THURSDAY, Oct. 14 (HealthDay News) -- Only one in five doctors in the United States follows all the recommended colon cancer screening guidelines, a new report finds.
Some 40 percent of doctors follow guidelines for some tests, while the remaining 40 percent don't follow guidelines for any colon cancer screens, the researchers said.
"There's more work to be done to understand how to improve colorectal cancer screening," concluded lead researcher Robin Yabroff, an epidemiologist at the U.S. National Cancer Institute.
Most doctors also don't adhere to guideline recommendations about when people should start screening and how often they should be screened, she added.
The report is published in the Oct. 14 online edition of the Journal of General Internal Medicine.
In the study, the researchers looked at the recommendations for various tests to find colon cancer, including colonoscopy, flexible sigmoidoscopy, fecal occult blood test (stool-based testing) and double-contrast barium enema.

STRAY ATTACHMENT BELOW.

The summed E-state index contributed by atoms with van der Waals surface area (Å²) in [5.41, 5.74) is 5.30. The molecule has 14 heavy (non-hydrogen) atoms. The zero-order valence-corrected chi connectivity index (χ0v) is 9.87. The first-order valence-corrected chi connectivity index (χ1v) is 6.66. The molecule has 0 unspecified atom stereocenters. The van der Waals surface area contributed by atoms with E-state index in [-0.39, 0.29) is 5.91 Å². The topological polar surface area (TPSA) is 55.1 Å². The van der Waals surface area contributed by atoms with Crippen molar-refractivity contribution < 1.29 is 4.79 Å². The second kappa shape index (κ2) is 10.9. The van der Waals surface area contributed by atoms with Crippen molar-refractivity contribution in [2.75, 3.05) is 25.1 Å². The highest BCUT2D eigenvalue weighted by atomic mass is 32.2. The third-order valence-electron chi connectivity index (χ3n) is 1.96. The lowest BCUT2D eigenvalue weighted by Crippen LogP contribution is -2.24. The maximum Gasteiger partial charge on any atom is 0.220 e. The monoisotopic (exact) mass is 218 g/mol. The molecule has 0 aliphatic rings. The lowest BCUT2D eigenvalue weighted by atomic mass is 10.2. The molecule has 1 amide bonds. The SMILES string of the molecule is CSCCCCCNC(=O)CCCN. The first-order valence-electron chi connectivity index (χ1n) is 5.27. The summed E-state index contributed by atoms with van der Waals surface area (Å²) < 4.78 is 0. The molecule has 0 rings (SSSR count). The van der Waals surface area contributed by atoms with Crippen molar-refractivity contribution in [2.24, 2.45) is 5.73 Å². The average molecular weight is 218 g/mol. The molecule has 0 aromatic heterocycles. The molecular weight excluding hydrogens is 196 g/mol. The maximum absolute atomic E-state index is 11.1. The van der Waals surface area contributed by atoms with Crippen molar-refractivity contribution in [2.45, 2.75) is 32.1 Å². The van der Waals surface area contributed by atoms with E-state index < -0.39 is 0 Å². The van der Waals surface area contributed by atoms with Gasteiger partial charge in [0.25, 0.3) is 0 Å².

For the study, Yabroff's team questioned almost 1,300 doctors who participated in a National Cancer Institute survey. The researchers compared the survey answers against expert guidelines for the various screening tests.
They found that while most doctors correctly recommended beginning screening for adults at average risk for colon cancer at age 50, and correctly recommended how often screening was needed, only 19 percent followed the guidelines for the different types of tests they recommended.
Doctors who followed screening guidelines tended to be younger and board-certified, Yabroff's group noted.
In addition, they were more likely to use electronic medical records and take patient preferences into account. They were also likely to be influenced by the clinical evidence behind the screening guidelines, the researchers found.
Moreover, many do
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